‘For you did not receive a spirit of slavery to fall back into fear, but you have received a spirit of adoption.’ Romans 8:15
I was adopted as a baby, and what this means in my life is something I have always thought about. For a number of years I was blessed in Tokyo with a very good friend who is both Christian and was adopted herself, and we often talked about our experiences. I have to say, all of my experiences grouped together fall under the category of ‘a good adoption’, as social workers refer to such things. That doesn’t mean everything has been easy, or always good, but all things considered, ‘a good adoption’.
However, being bloody-minded, something I consider to be a much under-rated virtue, I decided a few years ago that if there was a file somewhere in the system about me then I wanted it. Through social workers in London, where my brother was living at the time, I obtained first my birth certificate, and then, several months later after the perseverance of my social worker paid off, copies of everything in the file that was kept on me in my first year of life. I was quite shocked at the time to feel a real connection to my mother, even though I have never met her, and at this point in my life am not trying to find her. What amazed me the most was the one direct quote from her; it is about the importance of faith to life. Since my parents have never encouraged me in my faith, I was amazed to see her words reaching across all that time to me. It was such a shock that I didn’t know what to do with the information – rather like not having a folder in your computer for a document and needing to create a new one. That is what I had to do, and the information I got from the file, including the quote, ended up in a folder in my mind titled, ‘I am my mother’s daughter’.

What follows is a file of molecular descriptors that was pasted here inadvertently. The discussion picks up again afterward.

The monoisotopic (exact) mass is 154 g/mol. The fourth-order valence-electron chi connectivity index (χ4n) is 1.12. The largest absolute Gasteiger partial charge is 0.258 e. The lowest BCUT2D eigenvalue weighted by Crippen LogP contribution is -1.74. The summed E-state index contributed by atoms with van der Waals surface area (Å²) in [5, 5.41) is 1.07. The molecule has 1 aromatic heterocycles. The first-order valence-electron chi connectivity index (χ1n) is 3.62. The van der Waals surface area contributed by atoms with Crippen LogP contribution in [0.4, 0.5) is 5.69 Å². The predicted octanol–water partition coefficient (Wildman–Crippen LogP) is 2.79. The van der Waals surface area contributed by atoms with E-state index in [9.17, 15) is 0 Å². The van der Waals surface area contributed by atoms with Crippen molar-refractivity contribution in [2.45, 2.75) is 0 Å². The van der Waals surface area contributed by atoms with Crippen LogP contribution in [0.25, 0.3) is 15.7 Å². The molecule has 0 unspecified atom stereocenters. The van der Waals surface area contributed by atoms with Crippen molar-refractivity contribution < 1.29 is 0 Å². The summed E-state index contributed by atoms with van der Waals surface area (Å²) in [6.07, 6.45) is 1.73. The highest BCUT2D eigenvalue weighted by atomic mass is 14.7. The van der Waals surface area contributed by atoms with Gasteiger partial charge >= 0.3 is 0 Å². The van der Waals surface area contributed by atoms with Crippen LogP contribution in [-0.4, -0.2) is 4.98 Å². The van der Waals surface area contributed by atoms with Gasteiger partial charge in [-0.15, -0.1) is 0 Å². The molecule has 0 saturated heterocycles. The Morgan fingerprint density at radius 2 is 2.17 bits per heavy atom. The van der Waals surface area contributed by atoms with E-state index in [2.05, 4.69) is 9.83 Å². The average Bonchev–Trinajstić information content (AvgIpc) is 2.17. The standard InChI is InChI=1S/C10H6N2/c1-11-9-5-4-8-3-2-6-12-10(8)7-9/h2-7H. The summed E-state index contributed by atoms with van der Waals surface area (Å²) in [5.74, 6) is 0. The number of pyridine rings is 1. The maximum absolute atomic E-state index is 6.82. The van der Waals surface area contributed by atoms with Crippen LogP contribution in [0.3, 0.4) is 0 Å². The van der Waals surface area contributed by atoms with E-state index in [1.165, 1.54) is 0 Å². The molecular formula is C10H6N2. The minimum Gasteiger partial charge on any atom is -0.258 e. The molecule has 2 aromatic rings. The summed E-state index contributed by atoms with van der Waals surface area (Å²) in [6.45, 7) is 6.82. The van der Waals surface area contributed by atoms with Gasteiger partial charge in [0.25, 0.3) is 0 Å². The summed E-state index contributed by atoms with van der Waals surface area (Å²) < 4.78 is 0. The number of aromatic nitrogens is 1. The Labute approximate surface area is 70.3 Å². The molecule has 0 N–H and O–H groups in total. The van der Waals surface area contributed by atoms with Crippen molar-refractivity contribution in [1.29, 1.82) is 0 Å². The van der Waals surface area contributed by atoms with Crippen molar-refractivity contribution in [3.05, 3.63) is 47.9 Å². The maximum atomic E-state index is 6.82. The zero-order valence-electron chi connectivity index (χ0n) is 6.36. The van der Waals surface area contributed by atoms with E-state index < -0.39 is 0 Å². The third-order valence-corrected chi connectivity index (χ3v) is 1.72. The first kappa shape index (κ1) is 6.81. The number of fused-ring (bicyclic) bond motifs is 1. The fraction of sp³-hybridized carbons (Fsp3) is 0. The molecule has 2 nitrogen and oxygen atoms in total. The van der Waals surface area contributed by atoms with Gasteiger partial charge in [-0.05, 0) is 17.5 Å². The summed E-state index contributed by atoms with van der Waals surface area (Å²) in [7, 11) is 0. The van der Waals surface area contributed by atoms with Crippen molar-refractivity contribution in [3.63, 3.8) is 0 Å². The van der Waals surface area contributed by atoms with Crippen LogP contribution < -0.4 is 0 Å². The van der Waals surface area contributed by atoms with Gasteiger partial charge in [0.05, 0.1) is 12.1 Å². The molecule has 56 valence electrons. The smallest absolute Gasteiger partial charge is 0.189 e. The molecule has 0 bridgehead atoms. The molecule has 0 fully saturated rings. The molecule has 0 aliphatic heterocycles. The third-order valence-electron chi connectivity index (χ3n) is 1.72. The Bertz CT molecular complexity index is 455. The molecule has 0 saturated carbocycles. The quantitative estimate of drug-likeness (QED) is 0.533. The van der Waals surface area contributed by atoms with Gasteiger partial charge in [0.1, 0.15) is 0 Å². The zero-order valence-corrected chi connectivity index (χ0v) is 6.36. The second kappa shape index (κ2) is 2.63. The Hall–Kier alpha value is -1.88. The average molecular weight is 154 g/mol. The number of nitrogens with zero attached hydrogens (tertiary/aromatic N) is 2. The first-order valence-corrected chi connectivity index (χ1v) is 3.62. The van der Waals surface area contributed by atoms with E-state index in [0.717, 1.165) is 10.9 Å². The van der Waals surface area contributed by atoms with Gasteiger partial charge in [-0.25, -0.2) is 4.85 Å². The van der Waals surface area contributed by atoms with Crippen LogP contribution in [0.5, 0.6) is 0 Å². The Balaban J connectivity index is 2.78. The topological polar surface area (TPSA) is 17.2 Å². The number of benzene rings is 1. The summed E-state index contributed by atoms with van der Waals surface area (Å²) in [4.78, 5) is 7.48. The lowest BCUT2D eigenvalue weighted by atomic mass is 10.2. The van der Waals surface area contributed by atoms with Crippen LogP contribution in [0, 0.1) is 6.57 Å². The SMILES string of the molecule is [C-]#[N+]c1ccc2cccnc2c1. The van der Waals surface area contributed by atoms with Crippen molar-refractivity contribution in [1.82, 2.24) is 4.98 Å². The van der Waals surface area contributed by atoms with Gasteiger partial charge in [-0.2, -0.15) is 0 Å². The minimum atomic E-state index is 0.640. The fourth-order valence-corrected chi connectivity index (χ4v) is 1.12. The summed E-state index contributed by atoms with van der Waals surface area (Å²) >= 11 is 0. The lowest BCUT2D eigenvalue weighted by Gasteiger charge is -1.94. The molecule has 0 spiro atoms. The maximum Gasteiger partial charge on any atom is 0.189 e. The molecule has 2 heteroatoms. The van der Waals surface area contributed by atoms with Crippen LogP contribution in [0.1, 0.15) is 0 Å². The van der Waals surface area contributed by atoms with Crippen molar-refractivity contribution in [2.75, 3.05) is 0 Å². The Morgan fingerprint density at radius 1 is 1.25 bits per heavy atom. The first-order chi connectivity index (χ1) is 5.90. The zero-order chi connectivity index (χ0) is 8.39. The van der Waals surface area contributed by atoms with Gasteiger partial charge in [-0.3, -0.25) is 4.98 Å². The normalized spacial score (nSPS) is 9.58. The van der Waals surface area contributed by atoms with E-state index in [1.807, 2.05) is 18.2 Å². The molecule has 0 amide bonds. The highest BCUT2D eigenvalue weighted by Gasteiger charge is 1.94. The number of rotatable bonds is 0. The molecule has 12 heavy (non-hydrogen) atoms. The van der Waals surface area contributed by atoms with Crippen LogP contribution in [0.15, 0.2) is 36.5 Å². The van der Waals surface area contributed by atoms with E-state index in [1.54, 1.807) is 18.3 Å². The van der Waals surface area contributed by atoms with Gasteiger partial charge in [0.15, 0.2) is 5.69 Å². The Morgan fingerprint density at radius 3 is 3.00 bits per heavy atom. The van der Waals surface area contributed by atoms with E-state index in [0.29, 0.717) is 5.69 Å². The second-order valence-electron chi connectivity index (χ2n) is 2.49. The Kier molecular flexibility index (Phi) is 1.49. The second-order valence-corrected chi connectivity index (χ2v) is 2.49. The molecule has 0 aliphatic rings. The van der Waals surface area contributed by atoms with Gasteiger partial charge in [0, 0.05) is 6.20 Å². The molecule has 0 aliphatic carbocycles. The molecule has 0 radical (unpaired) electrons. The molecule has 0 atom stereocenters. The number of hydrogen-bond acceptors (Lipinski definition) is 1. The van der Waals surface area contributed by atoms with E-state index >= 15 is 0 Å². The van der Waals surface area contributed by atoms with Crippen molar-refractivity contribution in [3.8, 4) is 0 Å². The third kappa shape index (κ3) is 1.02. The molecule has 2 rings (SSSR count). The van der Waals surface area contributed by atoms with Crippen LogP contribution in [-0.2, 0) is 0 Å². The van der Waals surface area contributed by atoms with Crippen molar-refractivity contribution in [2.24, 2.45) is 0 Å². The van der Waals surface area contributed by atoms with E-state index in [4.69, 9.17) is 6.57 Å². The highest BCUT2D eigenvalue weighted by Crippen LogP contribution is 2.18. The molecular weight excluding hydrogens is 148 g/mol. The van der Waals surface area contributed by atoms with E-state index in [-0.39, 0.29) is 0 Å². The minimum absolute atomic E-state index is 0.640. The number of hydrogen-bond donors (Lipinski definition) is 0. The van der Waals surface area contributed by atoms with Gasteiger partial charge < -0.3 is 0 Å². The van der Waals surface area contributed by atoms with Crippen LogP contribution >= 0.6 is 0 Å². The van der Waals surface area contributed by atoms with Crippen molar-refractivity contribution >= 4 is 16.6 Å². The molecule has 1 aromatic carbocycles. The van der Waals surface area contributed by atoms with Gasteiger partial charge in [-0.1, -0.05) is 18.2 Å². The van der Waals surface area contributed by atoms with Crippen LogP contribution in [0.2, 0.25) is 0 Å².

And yet – my parents are my parents. No one has ever challenged me – ‘They can’t be your parents, you look nothing like them!’ If you met my parents you would not see anything other than a daughter with her parents. I love them as much as any daughter loves her parents. My brother is my brother (but not biologically). From talking to other people who were adopted I have discovered we share a kind of ‘sheep pig’ quality. (‘The Sheep Pig’ is the title of the book which became the film, Babe, about the piglet raised by sheep which believes itself to be the same as the animals it saw around it.) By that I mean, you identify with who you see around you. You appropriate the things that seem to fit. I always identified with my mother’s mother, who was Welsh. I have always felt the pull of Celtic things; from what I know of my roots, my mother’s side of the family was Celtic. Music has always been important; my Dad was a church organist, studied music at university and taught me a lot, even though we disagreed as often as we agreed on many things. Now I have more information I know that my mother also had a lot of music in her life.
What does it mean to be adopted?
Before it was clear who you were going to become, someone loved you, took you into their family, raised you as their own. Never asked questions, and gave you everything they had. And what do you do, as an adopted person? You identify with what you see around you, you make it your own, while remaining true to the person you are.
When water was poured on our heads at baptism, God adopted us. We are now children of God and heirs of God’s world, God’s kingdom.We have been adopted by God and become members of Christ.
Christ was the first, He did the hard work for us. He stood up for the oppressed, the marginalised, the things He saw in society that were unjust. All we need to do is accept the love God has for us, look at the example Christ set for us, and identify with it, appropriate His concerns and stand up with Him. He already did the hard part, He did it before us, He still stands there and all we need to do is stand up with Him and say, ‘Me too’.